Trudeau bat­tles prov­inces, Se­nate for right of Cana­di­ans to grow cannabis

The Globe and Mail (BC Edition) - - FRONT PAGE - DANIEL LEBLANC PAR­LIA­MEN­TARY REPORTER OT­TAWA

Prime Min­is­ter Justin Trudeau has em­barked on a po­lit­i­cal bat­tle with the Se­nate and a po­ten­tial le­gal fight with Que­bec and Man­i­toba in or­der to give all Cana­di­ans the right to grow their own cannabis.

Mr. Trudeau and his gov­ern­ment for­mally re­jected the Se­nate’s key amend­ment to Bill C-45 on Wed­nes­day, vow­ing to pro­ceed with a regime for le­gal cannabis that will al­low adult Cana­di­ans to have up to four plants at home.

The Se­nate, which is a pro­tec­tor of pro­vin­cial rights, wanted to con­firm that Que­bec and Man­i­toba would have the abil­ity to pro­hibit home cul­ti­va­tion.

Be­fore a cau­cus meet­ing, Mr. Trudeau as­serted the fed­eral gov­ern­ment’s re­spon­si­bil­ity for cre­at­ing rules that will push or­ga­nized crime out of the cannabis mar­ket.

Health Canada is li­cens­ing the com­pa­nies that will pro­duce recre­ational cannabis, but Mr. Trudeau does not want to crim­i­nal­ize those peo­ple who grow small quan­ti­ties at home.

“We’re mak­ing the changes to keep Cana­di­ans safe and one of the strong rec­om­men­da­tions by ex­perts was that we en­sure per­sonal cul­ti­va­tion of four plants at home,” Mr. Trudeau told re­porters.

“We have heard what the sen­a­tors had to say on this mat­ter, but we will go ahead with the rec­om­men­da­tions from ex­perts.”

The gov­ern­ment’s po­si­tion could prompt a power strug­gle be­tween the House of Com­mons and the Se­nate in com­ing days.

The 32-mem­ber Con­ser­va­tive cau­cus in the Se­nate will con­tinue to fight for the prov­inces’ right to pro­hibit home cul­ti­va­tion, but it re­mains un­clear how the 46 mem­bers of the In­de­pen­dent Sen­a­tors Group will re­act.

Con­ven­tion has it that the Se­nate will ul­ti­mately de­fer to the House of Com­mons and will not refuse to pass a bill, es­pe­cially one that ful­fills an elec­tion prom­ise. The case of Bill C-45 could be a test of that con­ven­tion.

None of the sen­a­tors ap­pointed by Mr. Trudeau voted against the bill, in­clud­ing two who were sworn in the day of the vote.

“We have time in front of us,” said in­de­pen­dent se­na­tor An­dré Pratte, who had pro­posed the amend­ment on home cul­ti­va­tion.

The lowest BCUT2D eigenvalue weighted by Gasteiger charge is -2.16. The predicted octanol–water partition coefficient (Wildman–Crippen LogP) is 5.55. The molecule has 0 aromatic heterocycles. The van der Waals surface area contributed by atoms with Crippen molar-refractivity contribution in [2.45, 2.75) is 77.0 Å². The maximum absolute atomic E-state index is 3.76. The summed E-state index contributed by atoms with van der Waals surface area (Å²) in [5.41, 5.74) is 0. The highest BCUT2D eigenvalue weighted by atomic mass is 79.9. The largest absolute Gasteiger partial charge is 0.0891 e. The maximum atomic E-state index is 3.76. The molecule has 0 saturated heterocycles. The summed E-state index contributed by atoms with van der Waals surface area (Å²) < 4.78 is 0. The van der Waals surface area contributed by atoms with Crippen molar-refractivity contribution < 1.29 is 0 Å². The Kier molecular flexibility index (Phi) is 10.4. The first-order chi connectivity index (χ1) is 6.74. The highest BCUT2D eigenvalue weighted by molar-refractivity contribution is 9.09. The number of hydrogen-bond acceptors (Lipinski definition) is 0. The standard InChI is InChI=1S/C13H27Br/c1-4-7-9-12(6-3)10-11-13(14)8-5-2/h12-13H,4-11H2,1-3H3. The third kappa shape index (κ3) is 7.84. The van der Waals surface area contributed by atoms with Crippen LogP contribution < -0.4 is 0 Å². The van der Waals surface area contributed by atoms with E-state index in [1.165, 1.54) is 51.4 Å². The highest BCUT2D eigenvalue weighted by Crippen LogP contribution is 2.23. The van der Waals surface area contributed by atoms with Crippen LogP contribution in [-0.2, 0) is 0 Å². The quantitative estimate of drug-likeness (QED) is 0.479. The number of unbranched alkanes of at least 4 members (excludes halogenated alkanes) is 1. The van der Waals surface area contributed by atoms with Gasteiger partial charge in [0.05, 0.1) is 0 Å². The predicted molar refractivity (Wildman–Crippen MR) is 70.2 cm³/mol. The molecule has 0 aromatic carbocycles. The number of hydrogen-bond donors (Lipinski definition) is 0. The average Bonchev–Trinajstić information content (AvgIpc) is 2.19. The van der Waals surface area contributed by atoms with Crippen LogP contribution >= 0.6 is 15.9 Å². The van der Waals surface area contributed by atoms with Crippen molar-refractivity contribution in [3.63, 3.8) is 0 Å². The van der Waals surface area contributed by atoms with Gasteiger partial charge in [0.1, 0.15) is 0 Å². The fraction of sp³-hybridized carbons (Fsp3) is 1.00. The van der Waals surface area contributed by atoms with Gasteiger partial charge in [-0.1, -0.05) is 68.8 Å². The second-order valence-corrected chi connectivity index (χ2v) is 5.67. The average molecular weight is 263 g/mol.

In­de­pen­dent se­na­tor Tony Dean, who spon­sored Bill C-45 in the Se­nate, said he was dis­ap­pointed by the re­jec­tion of the amend­ment, while de­fend­ing the gov­ern­ment’s right to de­sign a new pro­duc­tion sys­tem.

“My view on this is that at the end of the day, gov­ern­ment makes de­ci­sions and they are the de­ci­sion maker in our con­text. Im­por­tantly, ac­count­abil­ity goes along with that; the gov­ern­ment is re­spon­si­ble for the bill and its out­comes,” Mr. Dean said.

Say­ing it will be hard to po­lice, Que­bec and Man­i­toba have both de­cided to pro­hibit home cul­ti­va­tion in their re­spec­tive leg­is­la­tion deal­ing with recre­ational cannabis. This nearly guar­an­tees that the mat­ter will even­tu­ally end up in front of the courts.

“If there is a le­gal bat­tle to wage, we will wage it,” Que­bec Health Min­is­ter Lu­cie Charlebois told re­porters in Que­bec City.

Fed­eral Health Min­is­ter Ginette Petit­pas Tay­lor said Bill C-45 needs to be har­mo­nized with laws deal­ing with al­co­hol, tobacco and medical mar­i­juana.

“Cana­di­ans can grow their own tobacco and make their own beer and wine at home. … Peo­ple can al­ready grow cannabis for medical pur­poses. We think it is log­i­cal for the pro­posed leg­is­la­tion to be con­sis­tent when it comes to recre­ational cannabis,” she told re­porters.

Ms. Petit­pas Tay­lor said that if in­di­vid­ual prov­inces want to im­pose fur­ther re­stric­tions on home cul­ti­va­tion, they have the nec­es­sary lee­way to make up their own rules, within cer­tain lim­its.

“Prov­inces and ter­ri­to­ries have the right to bring down the num­ber to one plant for home cul­ti­va­tion,” she said.

Ms. Petit­pas Tay­lor de­clined to spec­u­late on the Se­nate’s re­ac­tion to the gov­ern­ment’s re­fusal to ac­cept its amend­ment on home cul­ti­va­tion.

“I hope they will ac­cept the gov­ern­ment’s de­ci­sion,” she said. “I can­not com­ment on some­thing that may or may not hap­pen.”

The Con­ser­va­tive sen­a­tors will try to con­vince Lib­eral and in­de­pen­dent sen­a­tors to stick to their guns, es­pe­cially on home cul­ti­va­tion and ef­forts to force more trans­parency on the iden­tity of in­vestors in the cannabis in­dus­try. On home cul­ti­va­tion, Con­ser­va­tive Se­na­tor Claude Carig­nan said the gov­ern­ment’s po­si­tion will only lead to un­nec­es­sary court bat­tles with Que­bec and Man­i­toba.

“It’s one of our key re­spon­si­bil­i­ties in the Se­nate to de­fend the pow­ers of the prov­inces, it’s a fun­da­men­tal is­sue,” he said. There have been a num­ber of po­lit­i­cal bat­tles be­tween the House and the Se­nate in re­cent months, but the one over cannabis stands to be the most closely watched as Ot­tawa seeks to lift the pro­hi­bi­tion on the drug that goes back to 1923.

The date for the vote in the House on Bill C-45 has not been set.

On home cul­ti­va­tion, Con­ser­va­tive Se­na­tor Claude Carig­nan said the gov­ern­ment’s po­si­tion will only lead to un­nec­es­sary court bat­tles with Que­bec and Man­i­toba.

CHRISTO­PHER KATSAROV/THE GLOBE AND MAIL

Peo­ple look over The Na­tive Seed Co. booth at a con­fer­ence in Toronto on Fri­day. Prime Min­is­ter Justin Trudeau is vow­ing to pro­ceed with a regime for le­gal cannabis that will al­low adult Cana­di­ans to have up to four plants at home.

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